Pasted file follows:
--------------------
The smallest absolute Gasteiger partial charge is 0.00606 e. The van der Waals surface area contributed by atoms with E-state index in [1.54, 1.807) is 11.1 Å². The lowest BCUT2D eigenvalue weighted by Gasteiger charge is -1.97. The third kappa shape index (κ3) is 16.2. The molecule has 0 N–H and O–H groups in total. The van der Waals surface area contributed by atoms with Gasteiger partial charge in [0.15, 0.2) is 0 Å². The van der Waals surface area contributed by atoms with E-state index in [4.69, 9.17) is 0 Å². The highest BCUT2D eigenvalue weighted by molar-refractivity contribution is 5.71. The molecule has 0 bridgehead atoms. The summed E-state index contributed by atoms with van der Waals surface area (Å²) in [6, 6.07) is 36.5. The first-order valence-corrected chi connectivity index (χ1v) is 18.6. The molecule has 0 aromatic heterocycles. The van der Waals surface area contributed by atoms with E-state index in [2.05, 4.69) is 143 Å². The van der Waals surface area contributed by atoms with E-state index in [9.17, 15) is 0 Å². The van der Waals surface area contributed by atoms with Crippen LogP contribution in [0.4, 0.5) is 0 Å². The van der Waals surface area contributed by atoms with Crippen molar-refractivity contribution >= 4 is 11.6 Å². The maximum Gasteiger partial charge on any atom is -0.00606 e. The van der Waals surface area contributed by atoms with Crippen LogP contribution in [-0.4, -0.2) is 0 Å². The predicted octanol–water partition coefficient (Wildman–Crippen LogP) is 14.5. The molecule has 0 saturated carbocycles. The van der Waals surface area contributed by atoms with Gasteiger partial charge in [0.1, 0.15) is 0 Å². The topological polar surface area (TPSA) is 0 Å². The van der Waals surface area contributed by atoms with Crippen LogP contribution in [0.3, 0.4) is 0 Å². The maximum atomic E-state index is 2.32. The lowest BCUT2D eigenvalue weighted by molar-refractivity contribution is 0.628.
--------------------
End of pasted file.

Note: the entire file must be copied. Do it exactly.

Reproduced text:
The smallest absolute Gasteiger partial charge is 0.00606 e. The van der Waals surface area contributed by atoms with E-state index in [1.54, 1.807) is 11.1 Å². The lowest BCUT2D eigenvalue weighted by Gasteiger charge is -1.97. The third kappa shape index (κ3) is 16.2. The molecule has 0 N–H and O–H groups in total. The van der Waals surface area contributed by atoms with Gasteiger partial charge in [0.15, 0.2) is 0 Å². The van der Waals surface area contributed by atoms with E-state index in [4.69, 9.17) is 0 Å². The highest BCUT2D eigenvalue weighted by molar-refractivity contribution is 5.71. The molecule has 0 bridgehead atoms. The summed E-state index contributed by atoms with van der Waals surface area (Å²) in [6, 6.07) is 36.5. The first-order valence-corrected chi connectivity index (χ1v) is 18.6. The molecule has 0 aromatic heterocycles. The van der Waals surface area contributed by atoms with E-state index in [2.05, 4.69) is 143 Å². The van der Waals surface area contributed by atoms with E-state index in [9.17, 15) is 0 Å². The van der Waals surface area contributed by atoms with Crippen LogP contribution in [0.4, 0.5) is 0 Å². The van der Waals surface area contributed by atoms with Crippen molar-refractivity contribution >= 4 is 11.6 Å². The maximum Gasteiger partial charge on any atom is -0.00606 e. The van der Waals surface area contributed by atoms with Crippen LogP contribution in [-0.4, -0.2) is 0 Å². The predicted octanol–water partition coefficient (Wildman–Crippen LogP) is 14.5. The molecule has 0 saturated carbocycles. The van der Waals surface area contributed by atoms with Gasteiger partial charge in [0.1, 0.15) is 0 Å². The topological polar surface area (TPSA) is 0 Å². The van der Waals surface area contributed by atoms with Crippen LogP contribution in [0.3, 0.4) is 0 Å². The maximum atomic E-state index is 2.32. The lowest BCUT2D eigenvalue weighted by molar-refractivity contribution is 0.628.